4. Dead zone or oasis in the open ocean? Zooplankton distribution and migration in low-oxygen modewater eddies

    Science.gov (United States)

    Hauss, H.; Christiansen, S.; Schütte, F.; Kiko, R.; Edvam Lima, M.; Rodrigues, E.; Karstensen, J.; Löscher, C. R.; Körtzinger, A.; Fiedler, B.

    2015-11-01

    The eastern tropical North Atlantic (ETNA) features a mesopelagic oxygen minimum zone (OMZ) at approximately 300-600 m depth. Here, oxygen concentrations rarely fall below 40 ?mol O2 kg-1, but are thought to decline in the course of climate change. The recent discovery of mesoscale eddies that harbour a shallow suboxic (copepods, euphausiids), (ii) migration to the shallow OMZ core during daytime, but paying O2 debt at the surface at nighttime (e.g. siphonophores, Oncaea spp., eucalanoid copepods), (iii) residing in the shallow OMZ day and night (e.g. ostracods, polychaetes), and iv) DVM through the shallow OMZ from deeper oxygenated depths to the surface and back. For strategy (i), (ii) and (iv), compression of the habitable volume in the surface may increase prey-predator encounter rates, rendering zooplankton more vulnerable to predation and potentially making the eddy surface a foraging hotspot for higher trophic levels. With respect to long-term effects of ocean deoxygenation, we expect zooplankton avoidance of the mesopelagic OMZ to set in if oxygen levels decline below approximately 20 ?mol O2 kg-1. This may result in a positive feedback on the OMZ oxygen consumption rates, since zooplankton respiration within the OMZ as well as active flux of dissolved and particulate organic matter into the OMZ will decline.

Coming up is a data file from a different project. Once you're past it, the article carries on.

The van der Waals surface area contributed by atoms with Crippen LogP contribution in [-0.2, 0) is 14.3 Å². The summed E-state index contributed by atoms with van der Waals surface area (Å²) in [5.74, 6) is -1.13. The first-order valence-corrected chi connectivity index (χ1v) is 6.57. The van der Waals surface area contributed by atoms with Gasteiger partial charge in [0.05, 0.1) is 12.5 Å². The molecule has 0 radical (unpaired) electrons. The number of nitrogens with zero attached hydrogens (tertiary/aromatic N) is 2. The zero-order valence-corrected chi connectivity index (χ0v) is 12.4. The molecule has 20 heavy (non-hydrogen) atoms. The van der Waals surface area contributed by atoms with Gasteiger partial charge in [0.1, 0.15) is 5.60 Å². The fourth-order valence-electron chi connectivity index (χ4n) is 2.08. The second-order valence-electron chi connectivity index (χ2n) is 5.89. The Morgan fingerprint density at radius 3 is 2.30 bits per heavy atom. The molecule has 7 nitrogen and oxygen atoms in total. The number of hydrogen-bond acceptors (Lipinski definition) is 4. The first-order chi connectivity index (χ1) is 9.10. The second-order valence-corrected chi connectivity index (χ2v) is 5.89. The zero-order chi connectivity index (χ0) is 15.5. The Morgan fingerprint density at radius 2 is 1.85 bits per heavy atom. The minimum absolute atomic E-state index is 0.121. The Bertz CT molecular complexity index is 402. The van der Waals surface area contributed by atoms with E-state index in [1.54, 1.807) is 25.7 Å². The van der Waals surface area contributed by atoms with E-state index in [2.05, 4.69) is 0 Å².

5. Effects of net cages on the vertical distribution of zooplankton in a semi-arid reservoir, northeastern Brazil Interferência de tanques-rede na distribuição vertical do zooplâncton num açude do semi-árido, nordeste do Brasil

    Directory of Open Access Journals (Sweden)

    Glécia Trinta de Paula Freitas

    2012-06-01